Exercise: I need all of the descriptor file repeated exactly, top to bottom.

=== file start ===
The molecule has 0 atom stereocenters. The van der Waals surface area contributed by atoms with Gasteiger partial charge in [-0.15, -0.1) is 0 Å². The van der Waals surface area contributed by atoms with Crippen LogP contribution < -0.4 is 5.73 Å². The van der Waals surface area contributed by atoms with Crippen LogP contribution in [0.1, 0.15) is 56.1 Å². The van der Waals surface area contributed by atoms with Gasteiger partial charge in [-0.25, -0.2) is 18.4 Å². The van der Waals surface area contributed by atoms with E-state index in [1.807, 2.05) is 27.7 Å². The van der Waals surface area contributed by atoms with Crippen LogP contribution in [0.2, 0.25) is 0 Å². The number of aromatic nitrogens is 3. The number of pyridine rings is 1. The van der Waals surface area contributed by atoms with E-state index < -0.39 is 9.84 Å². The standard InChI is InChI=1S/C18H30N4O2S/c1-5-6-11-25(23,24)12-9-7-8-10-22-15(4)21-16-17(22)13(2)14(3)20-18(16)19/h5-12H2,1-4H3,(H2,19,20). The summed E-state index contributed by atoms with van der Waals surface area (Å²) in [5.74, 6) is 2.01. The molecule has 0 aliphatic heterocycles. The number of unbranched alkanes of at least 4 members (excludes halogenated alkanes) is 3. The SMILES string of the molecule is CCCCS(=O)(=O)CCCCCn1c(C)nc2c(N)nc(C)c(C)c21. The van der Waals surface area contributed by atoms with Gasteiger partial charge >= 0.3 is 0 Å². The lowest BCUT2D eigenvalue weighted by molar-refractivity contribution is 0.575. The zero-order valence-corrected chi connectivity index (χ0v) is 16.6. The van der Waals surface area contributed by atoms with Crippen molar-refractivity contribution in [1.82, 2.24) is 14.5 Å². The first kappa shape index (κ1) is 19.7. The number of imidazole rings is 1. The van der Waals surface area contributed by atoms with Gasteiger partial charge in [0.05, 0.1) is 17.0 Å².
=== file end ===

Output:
The molecule has 0 atom stereocenters. The van der Waals surface area contributed by atoms with Gasteiger partial charge in [-0.15, -0.1) is 0 Å². The van der Waals surface area contributed by atoms with Crippen LogP contribution < -0.4 is 5.73 Å². The van der Waals surface area contributed by atoms with Crippen LogP contribution in [0.1, 0.15) is 56.1 Å². The van der Waals surface area contributed by atoms with Gasteiger partial charge in [-0.25, -0.2) is 18.4 Å². The van der Waals surface area contributed by atoms with E-state index in [1.807, 2.05) is 27.7 Å². The van der Waals surface area contributed by atoms with Crippen LogP contribution in [0.2, 0.25) is 0 Å². The number of aromatic nitrogens is 3. The number of pyridine rings is 1. The van der Waals surface area contributed by atoms with E-state index < -0.39 is 9.84 Å². The standard InChI is InChI=1S/C18H30N4O2S/c1-5-6-11-25(23,24)12-9-7-8-10-22-15(4)21-16-17(22)13(2)14(3)20-18(16)19/h5-12H2,1-4H3,(H2,19,20). The summed E-state index contributed by atoms with van der Waals surface area (Å²) in [5.74, 6) is 2.01. The molecule has 0 aliphatic heterocycles. The number of unbranched alkanes of at least 4 members (excludes halogenated alkanes) is 3. The SMILES string of the molecule is CCCCS(=O)(=O)CCCCCn1c(C)nc2c(N)nc(C)c(C)c21. The van der Waals surface area contributed by atoms with Gasteiger partial charge >= 0.3 is 0 Å². The lowest BCUT2D eigenvalue weighted by molar-refractivity contribution is 0.575. The zero-order valence-corrected chi connectivity index (χ0v) is 16.6. The van der Waals surface area contributed by atoms with Crippen molar-refractivity contribution in [1.82, 2.24) is 14.5 Å². The first kappa shape index (κ1) is 19.7. The number of imidazole rings is 1. The van der Waals surface area contributed by atoms with Gasteiger partial charge in [0.05, 0.1) is 17.0 Å².